Laurie's Reviews > Auraria

Auraria by Tim Westover
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Jun 24, 2012

it was amazing
Read in June, 2012

‘Auraria’ is a fantasy story set in a real town and based on many of the local folklore and superstitions. Auraria, Georgia had a very brief gold rush in the mid-1800s; then most of the people left again. But some hung on, running pharmacies and bars and hotels. They farmed and were turkey drovers and, no matter what their regular work was, most of them sought gold. Holtzclaw has been sent there by his employer, Shadburn, a land developer who, it turns out, grew up in Auraria, although Holtzclaw is not aware of this fact at first. Holtzclaw, it turns out, does not know a lot of things about his employer or the town of Auraria when he first gets there.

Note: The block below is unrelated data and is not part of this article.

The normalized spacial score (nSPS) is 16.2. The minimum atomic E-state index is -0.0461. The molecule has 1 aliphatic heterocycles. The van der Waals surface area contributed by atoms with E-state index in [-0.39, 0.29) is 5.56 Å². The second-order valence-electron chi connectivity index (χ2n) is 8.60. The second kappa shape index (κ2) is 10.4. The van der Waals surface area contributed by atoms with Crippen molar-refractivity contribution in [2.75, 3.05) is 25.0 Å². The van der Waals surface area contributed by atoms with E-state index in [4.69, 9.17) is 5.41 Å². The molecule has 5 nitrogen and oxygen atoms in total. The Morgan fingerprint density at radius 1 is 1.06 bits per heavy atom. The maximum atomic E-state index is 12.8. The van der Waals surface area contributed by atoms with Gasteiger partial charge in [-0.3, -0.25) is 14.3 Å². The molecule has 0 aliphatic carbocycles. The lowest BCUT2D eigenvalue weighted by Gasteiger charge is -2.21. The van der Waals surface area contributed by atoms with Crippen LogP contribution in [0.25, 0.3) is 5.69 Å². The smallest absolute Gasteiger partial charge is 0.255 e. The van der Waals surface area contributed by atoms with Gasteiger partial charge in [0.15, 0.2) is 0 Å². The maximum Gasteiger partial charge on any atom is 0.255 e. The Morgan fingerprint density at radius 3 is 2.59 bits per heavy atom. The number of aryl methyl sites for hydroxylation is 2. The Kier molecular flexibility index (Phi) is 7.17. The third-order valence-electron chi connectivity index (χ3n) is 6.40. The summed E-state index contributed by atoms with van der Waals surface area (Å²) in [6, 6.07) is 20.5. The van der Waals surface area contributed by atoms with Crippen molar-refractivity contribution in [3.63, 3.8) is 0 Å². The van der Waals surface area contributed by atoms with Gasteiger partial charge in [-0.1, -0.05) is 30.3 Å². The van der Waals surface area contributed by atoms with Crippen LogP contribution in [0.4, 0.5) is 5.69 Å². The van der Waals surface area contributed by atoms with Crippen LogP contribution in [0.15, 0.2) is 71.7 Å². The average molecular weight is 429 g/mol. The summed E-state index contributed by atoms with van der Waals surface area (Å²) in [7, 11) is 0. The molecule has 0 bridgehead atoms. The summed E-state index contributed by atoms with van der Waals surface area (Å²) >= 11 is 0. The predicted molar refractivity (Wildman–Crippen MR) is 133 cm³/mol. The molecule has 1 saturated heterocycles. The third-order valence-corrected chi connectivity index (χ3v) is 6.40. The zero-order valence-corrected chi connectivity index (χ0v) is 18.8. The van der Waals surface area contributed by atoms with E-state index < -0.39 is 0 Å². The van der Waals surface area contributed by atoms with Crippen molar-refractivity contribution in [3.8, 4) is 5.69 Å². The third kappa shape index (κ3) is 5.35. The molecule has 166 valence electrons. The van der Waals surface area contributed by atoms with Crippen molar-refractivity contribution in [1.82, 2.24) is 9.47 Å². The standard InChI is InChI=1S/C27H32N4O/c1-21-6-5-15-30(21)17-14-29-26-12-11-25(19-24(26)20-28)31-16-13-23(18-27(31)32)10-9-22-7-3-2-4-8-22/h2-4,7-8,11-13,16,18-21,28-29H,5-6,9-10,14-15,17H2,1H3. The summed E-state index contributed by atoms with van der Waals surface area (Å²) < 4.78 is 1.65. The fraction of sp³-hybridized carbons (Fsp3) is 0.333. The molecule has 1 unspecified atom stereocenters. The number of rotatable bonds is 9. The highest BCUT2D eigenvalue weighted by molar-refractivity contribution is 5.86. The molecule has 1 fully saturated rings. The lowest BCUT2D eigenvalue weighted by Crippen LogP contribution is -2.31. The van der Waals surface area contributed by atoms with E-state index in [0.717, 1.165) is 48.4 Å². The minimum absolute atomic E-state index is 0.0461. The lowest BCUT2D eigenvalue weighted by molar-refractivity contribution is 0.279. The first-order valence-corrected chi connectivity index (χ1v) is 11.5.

Sent to procure certain parcels of land from the locals, Holtzclaw finds things to be not quite normal from the minute he sets foot in Auraria. A boy fishes in mist rather than water. A watery princess appears and disappears. A phantom piano player amuses the patrons of a tavern. There is a singing tree, and a giant tortoise that talks. The townspeople regard this all as perfectly normal, rather like dwellers in Charles de Lint’s Newford regard fairies in the city, and so Holtzclaw does, too. That’s part of what I love about the story: that the supernatural is so accepted and normal in this place, and that a newcomer can do so, too. There are multiple plots taking place during the story; a lot of different people have plans of their own about Shadburn’s development, which involves building a damn and turning the valley into a lake.

It’s a tale of human greed and folly, and blindness to what is real and beautiful. It’s beautifully written; I wouldn’t change a single word. Despite the plot of land developer despoiling nature, the book is not a simplistic tale of evil greed vs nature & good folks; it’s more complicated than that, as life tends to be. The book has been compared to “Through the Looking Glass”, but I disagree. While fantastic things happen, it all hangs together with internal logic in a way that Carroll’s work doesn’t. I was sorry when I came to the end of this story.
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